During the covid-19 pandemic, it appeared to the scientists that the level of CO2 in a room is strongly correlated with the spread of coronavirus by air. Based on this observation, they now suggest that a CO2 monitor be installed to slow down the spread of Omnicron and its many variants.
Measuring with a CO2 sensorCarbon dioxide is a gas that is naturally generated when we breathe. Each person in a room exhales an average of eight litres of air per minute. This air consists of tiny droplets of liquid which, because of their size, are likely to remain suspended in the air for some time. The problem is that these droplets (aerosols) are conducive to the transmission of the coronavirus in the presence of a sick person.
There is a consensus that the fall rate of these aerosols is typically a few metres per hour and that the decrease in biological activity of viral infection has a half-life of about three hours under laboratory conditions. In other words, this means that indoor air can remain polluted for a long time after contamination. Thus, if a healthy person inhales these droplets in sufficient quantity to achieve a minimal infectious dose, the disease is transmitted.
To date, it is not possible to measure the viral load in the air directly, but both CO2 sensors and air quality sensors are the ideal solution to compensate for this problem. By monitoring the concentration of CO2, we are able to change the air in a room at the right time, allowing us to dilute the contaminants and aerosols in the air and reduce the exposure of the people inside.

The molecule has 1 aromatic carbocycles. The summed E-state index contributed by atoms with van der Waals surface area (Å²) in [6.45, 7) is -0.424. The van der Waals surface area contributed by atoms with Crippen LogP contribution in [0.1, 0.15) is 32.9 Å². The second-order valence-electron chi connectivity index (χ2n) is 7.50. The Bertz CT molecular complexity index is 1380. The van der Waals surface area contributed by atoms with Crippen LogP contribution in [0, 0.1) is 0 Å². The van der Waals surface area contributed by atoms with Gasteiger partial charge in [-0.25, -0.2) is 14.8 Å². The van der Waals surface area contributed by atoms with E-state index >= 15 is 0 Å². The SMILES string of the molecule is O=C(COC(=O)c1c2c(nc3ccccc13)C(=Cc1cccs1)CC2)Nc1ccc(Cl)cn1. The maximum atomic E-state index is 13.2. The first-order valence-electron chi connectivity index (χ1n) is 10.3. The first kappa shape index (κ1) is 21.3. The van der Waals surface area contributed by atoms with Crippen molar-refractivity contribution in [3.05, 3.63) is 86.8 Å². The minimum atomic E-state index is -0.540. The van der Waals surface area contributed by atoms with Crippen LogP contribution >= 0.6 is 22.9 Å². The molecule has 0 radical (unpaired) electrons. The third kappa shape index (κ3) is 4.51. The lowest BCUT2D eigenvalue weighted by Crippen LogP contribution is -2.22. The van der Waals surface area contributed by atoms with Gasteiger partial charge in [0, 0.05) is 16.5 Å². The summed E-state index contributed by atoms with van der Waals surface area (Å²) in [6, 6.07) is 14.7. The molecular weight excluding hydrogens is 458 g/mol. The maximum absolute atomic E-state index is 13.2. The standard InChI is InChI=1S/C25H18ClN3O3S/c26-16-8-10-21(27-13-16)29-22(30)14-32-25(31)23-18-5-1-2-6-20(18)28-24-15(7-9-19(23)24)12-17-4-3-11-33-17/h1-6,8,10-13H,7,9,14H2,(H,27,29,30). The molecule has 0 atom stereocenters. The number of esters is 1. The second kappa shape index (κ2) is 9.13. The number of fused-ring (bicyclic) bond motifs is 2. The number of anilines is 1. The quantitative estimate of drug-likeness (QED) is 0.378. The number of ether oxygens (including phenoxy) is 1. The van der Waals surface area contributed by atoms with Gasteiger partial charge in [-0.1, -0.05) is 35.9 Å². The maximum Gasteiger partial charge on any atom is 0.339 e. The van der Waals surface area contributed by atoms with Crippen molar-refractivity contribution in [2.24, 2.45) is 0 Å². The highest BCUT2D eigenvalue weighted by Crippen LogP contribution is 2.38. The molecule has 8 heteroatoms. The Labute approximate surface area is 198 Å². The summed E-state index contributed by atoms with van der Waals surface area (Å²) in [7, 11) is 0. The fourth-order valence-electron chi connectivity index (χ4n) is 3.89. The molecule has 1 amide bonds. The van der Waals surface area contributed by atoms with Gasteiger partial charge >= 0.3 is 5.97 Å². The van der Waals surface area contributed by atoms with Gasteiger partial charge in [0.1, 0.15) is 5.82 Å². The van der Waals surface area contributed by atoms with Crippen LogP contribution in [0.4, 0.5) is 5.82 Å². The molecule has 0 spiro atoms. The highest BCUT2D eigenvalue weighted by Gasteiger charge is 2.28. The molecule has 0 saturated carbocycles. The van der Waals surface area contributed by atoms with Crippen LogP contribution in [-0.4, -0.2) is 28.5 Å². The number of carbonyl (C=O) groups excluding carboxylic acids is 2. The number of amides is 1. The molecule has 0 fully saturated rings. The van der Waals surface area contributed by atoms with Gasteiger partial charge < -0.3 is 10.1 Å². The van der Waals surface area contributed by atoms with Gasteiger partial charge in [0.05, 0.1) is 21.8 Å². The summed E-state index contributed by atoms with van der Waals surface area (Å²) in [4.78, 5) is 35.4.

A 2019 study of a tuberculosis outbreak at Taipei University (Taiwan) found a correlation between the concentration of CO2 and the rate of transmission of the virus in the air. At the start of the outbreak, many rooms were not properly ventilated and some reached CO2 levels of over 3000 ppm. It was only when engineers reduced the levels to below 600 ppm that they were able to reduce the risk of exposure to the virus and thus stop the outbreak.
The level of CO2 in a room is proportional to the number of people in the room, the length of time the room is occupied and the ventilation of the room. If you are confined to a poorly ventilated room for a long period of time, you run a high risk of inoculating yourself with coronavirus. Keeping you away from other people may not be enough, as the air moves.
But why measure CO2? Theoretically, the mass balance of air in a room indicates that a CO2 concentration of about 1200 ppm is equivalent to 2 % of that air already having been breathed in at least once. At this level, every 50 ᵉ inhalation of a person is therefore air that has already been exhaled. Therefore, as the level of CO2 in the air increases, so does the risk of inhaling an infectious dose sufficient to infect us.
In the video above, according to Florence Elias, a professor of physics at the University of Paris, we see that
Masks trap droplets when we exhale air and protect when you breathe. If everyone is wearing one, the ideal is not to exceed 800 to 1000 ppm in the room. In places without masks, such as canteens, the consensus is not to exceed 600 ppm.Intervention by F. Elias from 25:26
The level of CO2 depends on whether or not the mask is worn, the number of people and the configuration of the premises. When faced with covid, we advise you to air the room as soon as the CO2 level in the air is between 600 and 800 ppm. Ventilating the indoor air at the right time is essential if you want to reduce the risk of coronavirus contamination.